Similarly, it strains credulity to suggest that Richard brought the independence of the judiciary into question or showed inherent bias any more than did Lady Hale, Sir James, or any number of other prominent judges who have shared their beliefs in a public forum. In fact, the seniority of the other judges I have mentioned, because of their prominent public profiles, had a far greater impact over the public perception of the judiciary than Richard ever could.
Third, in relation to the NHS judgment, the EAT repeatedly made note of the fact that by doing media interviews, Richard went against a direct order from the Trust to inform them of any media interview he might do concerning his case. The truth is that Richard participated in exactly one media interview after receiving the directive from the Trust. That interview was set up and profiled as a general discussion on intolerance towards Christians and nothing to do specifically with his case. The issue of Richard not following a directive was a very minor part of the original case which has now been conflated exponentially.
Freedom of thought, conscience and religion
Finally, recalling that Justice Choudhury did not believe Richard’s right to freedom of religion was engaged because he was punished for how he expressed his belief, and not the belief itself, he nonetheless went on to say that had his faith been involved, he would have come to the same finding because the law allows for interference with a belief where a legitimate aim exists. He suggested that because LGBT people suffer disproportionately from mental illness, that Richard’s comments might somehow dissuade them from using the NHS health service. Apart from the absurdity of suggesting that the beliefs of one man in a Non-Executive Directorship would dissuade anyone from seeking medical assistance, the point is also wrong in law.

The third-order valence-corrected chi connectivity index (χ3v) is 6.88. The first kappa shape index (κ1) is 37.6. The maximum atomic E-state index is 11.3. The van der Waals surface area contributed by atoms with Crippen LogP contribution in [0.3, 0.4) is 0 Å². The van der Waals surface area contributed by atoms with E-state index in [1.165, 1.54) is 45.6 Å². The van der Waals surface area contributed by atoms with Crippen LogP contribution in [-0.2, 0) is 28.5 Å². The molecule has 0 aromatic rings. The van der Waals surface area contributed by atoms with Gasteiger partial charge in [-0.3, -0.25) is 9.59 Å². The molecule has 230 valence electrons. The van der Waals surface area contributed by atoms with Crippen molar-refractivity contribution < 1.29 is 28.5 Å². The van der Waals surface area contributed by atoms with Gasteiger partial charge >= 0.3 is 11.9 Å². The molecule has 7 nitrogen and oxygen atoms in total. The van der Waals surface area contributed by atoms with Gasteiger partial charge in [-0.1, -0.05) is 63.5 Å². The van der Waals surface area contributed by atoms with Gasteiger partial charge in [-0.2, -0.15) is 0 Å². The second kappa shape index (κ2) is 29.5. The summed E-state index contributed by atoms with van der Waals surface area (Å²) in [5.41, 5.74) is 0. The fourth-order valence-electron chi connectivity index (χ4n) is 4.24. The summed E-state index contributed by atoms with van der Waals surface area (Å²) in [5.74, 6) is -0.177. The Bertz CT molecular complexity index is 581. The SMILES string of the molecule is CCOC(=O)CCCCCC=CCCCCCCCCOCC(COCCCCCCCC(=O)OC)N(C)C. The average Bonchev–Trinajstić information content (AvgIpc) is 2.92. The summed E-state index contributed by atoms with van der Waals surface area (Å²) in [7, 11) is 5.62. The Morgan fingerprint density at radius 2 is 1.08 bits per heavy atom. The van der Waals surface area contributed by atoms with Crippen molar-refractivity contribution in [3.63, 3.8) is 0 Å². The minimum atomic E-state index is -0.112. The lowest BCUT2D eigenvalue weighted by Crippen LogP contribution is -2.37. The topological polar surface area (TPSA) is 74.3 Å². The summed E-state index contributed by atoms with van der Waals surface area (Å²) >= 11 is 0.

For the NHS to interfere with Richard’s freedom of religion and belief, it requires much more than merely suggesting that a legitimate aim exists to do so. Proportionality and necessity are also required. There were much more tailored means that the trust could have utilised to both engage with the patients they say were particularly vulnerable and allow Richard to enjoy his fundamental freedoms of belief and expression. For example, if the trust was concerned, it could have issued a public statement to achieve this balance, reiterating that Richard was speaking in a private capacity and that his opinions were not necessarily shared by the trust and more so, that his position in the trust was wholly separate from any decisions made in relation to patient care.
Best interests of the child standard
What has also been missed in Richard’s case is that as a magistrate in the family division, he was doing exactly what he should have been doing. The law requires the family court, in an adoption matter, to serve the best interests of the child. Far from being just a Christian belief, Richard understood that the unique and complementary gifts brought to parenting by a mother and a father is also a fact supported by sociology, psychology and biology. This belief had nothing to do with same-sex couples, and everything to do with what is best for a child. While Richard would never judge anyone for who they are or for their personal circumstances – single parent, same-sex parent, or otherwise – he would nevertheless always endeavour to fulfil his judicial oath by doing what he believed was in the best interests of the child being adopted.
As I have said in the past and will repeat here, we should be grateful for Christians like Richard Page who bravely and dutifully stands in the firing lines so that hopefully you will never have to.
Photo by Ruth Towell